Gina Keltner built her dream career as a talent booker for the legendary Grand Ole Opry, but that passion is far surpassed by the love she has as a single parent.  In this podcast, she underscores the importance of work/life balance, relationships, and motherhood by sharing inspiring stories including the adoption of her daughter, meeting her childhood heartthrob, and forging friendships in the entertainment industry.

Give us a snapshot of your work at the Grand Ole Opry?

Well, there are no two days that are the same. I can tell you that. You know, I might start my day at the Opry [thinking that] today’s the day I’m going to start working on this particular special show we’re planning in September. And then the next thing I know, someone will have to cancel. So, at that point, I’m always trying to get ahead, but then at the same time, we have shows going on constantly that are going to be needing my more immediate attention. My day is just a bunch of juggling of reaching out to artist reps to looking online at artist schedules, and just trying to find that one little hole in their schedule where they might be able to swing by and do the Opry…

In our conversation, she touches on the struggles of maintaining the continuity of the Opry through weather issues including devasting flooding, tornadoes, and snow as well as performer’s changing schedules.  She shares an incredible story about rediscovering her childhood heartthrob Shaun Cassidy, on Facebook during COVID shutdowns, and how that connection became a dream come true when she booked him for his Grand Ole Opry debut.

How do you navigate the responsibilities of your career and parenthood?

As a single parent … I learned right away that … I’ve got to take care of myself first. I remember when my daughter was a baby and I know that a lot of parents let their children sleep with them and that’s perfectly fine. I totally respect that. But I knew for me, I could not do that. I had to have my sleep. She was depending on me and only me. So, I think it’s just really important. It’s so easy to put our kids first, but we’ve got to be good for them. We’ve got to remember to take care of ourselves and ask for help. And that’s advice I’m giving to others and reminding myself. It’s very hard for me to ask for help, but I’m very blessed that I do have a village that roots for me and my daughter … I believe it was a lady at church one day [and] she wanted to help me and I said, Oh I just hate to ask you for that, and she said, “Do not steal my joy. Let me do this for you … it’s joyful for me to be able to help you. It helps my heart.” So, I try to remember that. I think it’s important to remind people that there are blessings in giving … It might feel more like you’re asking for help rather than giving someone the benefit of being the giver.

Her daughter is now a very social teenager. Keltner shares wonderful stories about the support she has had through the years from the community, and Opry members, including a heartwarming encounter with country artist Vince Gill on Valentine’s Day. She is effusive elaborating on several proud mama moments throughout our podcast.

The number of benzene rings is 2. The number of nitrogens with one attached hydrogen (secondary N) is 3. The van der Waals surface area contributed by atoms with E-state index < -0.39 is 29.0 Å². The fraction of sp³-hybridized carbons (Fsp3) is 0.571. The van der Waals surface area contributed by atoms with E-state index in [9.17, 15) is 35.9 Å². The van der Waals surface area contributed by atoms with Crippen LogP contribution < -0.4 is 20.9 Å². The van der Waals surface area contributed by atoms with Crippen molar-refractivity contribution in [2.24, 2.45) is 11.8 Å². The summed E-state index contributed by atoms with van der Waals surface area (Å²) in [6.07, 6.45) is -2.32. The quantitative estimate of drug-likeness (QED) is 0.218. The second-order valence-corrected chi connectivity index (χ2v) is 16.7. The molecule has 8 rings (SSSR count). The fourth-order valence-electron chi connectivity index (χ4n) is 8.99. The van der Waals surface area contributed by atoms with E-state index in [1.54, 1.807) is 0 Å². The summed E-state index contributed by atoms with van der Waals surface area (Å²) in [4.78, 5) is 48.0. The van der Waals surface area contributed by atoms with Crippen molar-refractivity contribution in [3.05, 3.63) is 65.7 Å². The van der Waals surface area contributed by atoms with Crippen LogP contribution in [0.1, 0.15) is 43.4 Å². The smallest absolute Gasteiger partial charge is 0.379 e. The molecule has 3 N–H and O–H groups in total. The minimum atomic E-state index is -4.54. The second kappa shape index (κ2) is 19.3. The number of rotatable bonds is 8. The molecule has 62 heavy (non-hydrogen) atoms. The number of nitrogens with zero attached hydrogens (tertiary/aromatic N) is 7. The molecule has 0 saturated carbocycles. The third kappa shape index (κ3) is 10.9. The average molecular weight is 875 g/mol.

Is there advice you have for other single parents or individuals who might be thinking about adoption?

Well, it is not for the faint of heart. Adoption is a roller coaster ride. You just have to hang on and put a lot of faith in the process. But I really do believe if God plants that desire in your heart, then He’s going to carry you through. And I understand the fear involved because I was there. There were times I was very afraid and afraid that it wasn’t going to happen for me, but I just continued to trust and pray a lot and lean on my friends and family for support. …I would totally support doing it. Don’t let anything hold you back.

Do you think some of your experiences as a parent have shaped your approach to talent booking or production?

I think so. You become a parent, you’re suddenly responsible for this other human being. You know that they’re watching you. For me, it’s just made me more focused on my work ethic, [and] being the very best influence I can be for her. Or, certainly right now, it’s hard to believe. It’s really time to be talking about [and] thinking about what she might want to do with her life.  …I hope she sees that what I do is something that I truly love and that I’m passionate about, and that I want her to find her passion [in her life]. And that I will support her all the way with whatever that passion is. So, I think it just causes you to step it up, because you know you’re influencing this other human and they’re watching.

What is it that you do to Squeeze the Day?

Well, my life is crazy busy, especially today with social media and these devices. The one time when I am by myself and no one can bother me is in my car. So, I really try to squeeze the day — squeezing that time in my car to take advantage of that time — whether it’s listening to an audiobook or calling my parents or … cranking up that music. You [can] crank up “Da Doo Ron Ron” and belt out Shaun Cassidy as loud as you can and just take that moment to be grateful for your amazing life.

In this Squeeze the Day, Gina Keltner reminds us that anything is possible if you set your mind to it. From single motherhood and adoption to overcoming obstacles, the bottom line in life is “the show must go on” and how you manage it makes all the difference.

This Squeeze the Day is brought to you by the All of Us Research Program from the National Institutes of Health. Learn how you can help change the future of health by participating in the program.
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